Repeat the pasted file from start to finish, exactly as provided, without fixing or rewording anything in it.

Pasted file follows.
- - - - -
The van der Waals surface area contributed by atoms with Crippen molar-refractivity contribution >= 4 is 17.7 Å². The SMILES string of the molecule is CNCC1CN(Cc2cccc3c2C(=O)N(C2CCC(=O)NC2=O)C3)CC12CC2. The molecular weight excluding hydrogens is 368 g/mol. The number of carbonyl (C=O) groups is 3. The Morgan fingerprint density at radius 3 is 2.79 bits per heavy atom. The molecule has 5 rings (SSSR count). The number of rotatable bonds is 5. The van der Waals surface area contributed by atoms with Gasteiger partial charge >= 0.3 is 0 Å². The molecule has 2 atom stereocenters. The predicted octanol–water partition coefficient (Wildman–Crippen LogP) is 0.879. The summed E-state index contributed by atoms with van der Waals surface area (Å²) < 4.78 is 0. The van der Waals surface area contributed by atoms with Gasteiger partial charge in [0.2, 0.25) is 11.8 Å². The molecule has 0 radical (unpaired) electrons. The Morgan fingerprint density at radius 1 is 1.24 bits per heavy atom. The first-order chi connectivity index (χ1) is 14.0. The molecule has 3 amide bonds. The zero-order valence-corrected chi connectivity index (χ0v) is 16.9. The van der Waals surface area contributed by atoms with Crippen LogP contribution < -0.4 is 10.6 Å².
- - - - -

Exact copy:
The van der Waals surface area contributed by atoms with Crippen molar-refractivity contribution >= 4 is 17.7 Å². The SMILES string of the molecule is CNCC1CN(Cc2cccc3c2C(=O)N(C2CCC(=O)NC2=O)C3)CC12CC2. The molecular weight excluding hydrogens is 368 g/mol. The number of carbonyl (C=O) groups is 3. The Morgan fingerprint density at radius 3 is 2.79 bits per heavy atom. The molecule has 5 rings (SSSR count). The number of rotatable bonds is 5. The van der Waals surface area contributed by atoms with Gasteiger partial charge >= 0.3 is 0 Å². The molecule has 2 atom stereocenters. The predicted octanol–water partition coefficient (Wildman–Crippen LogP) is 0.879. The summed E-state index contributed by atoms with van der Waals surface area (Å²) < 4.78 is 0. The van der Waals surface area contributed by atoms with Gasteiger partial charge in [0.2, 0.25) is 11.8 Å². The molecule has 0 radical (unpaired) electrons. The Morgan fingerprint density at radius 1 is 1.24 bits per heavy atom. The first-order chi connectivity index (χ1) is 14.0. The molecule has 3 amide bonds. The zero-order valence-corrected chi connectivity index (χ0v) is 16.9. The van der Waals surface area contributed by atoms with Crippen LogP contribution < -0.4 is 10.6 Å².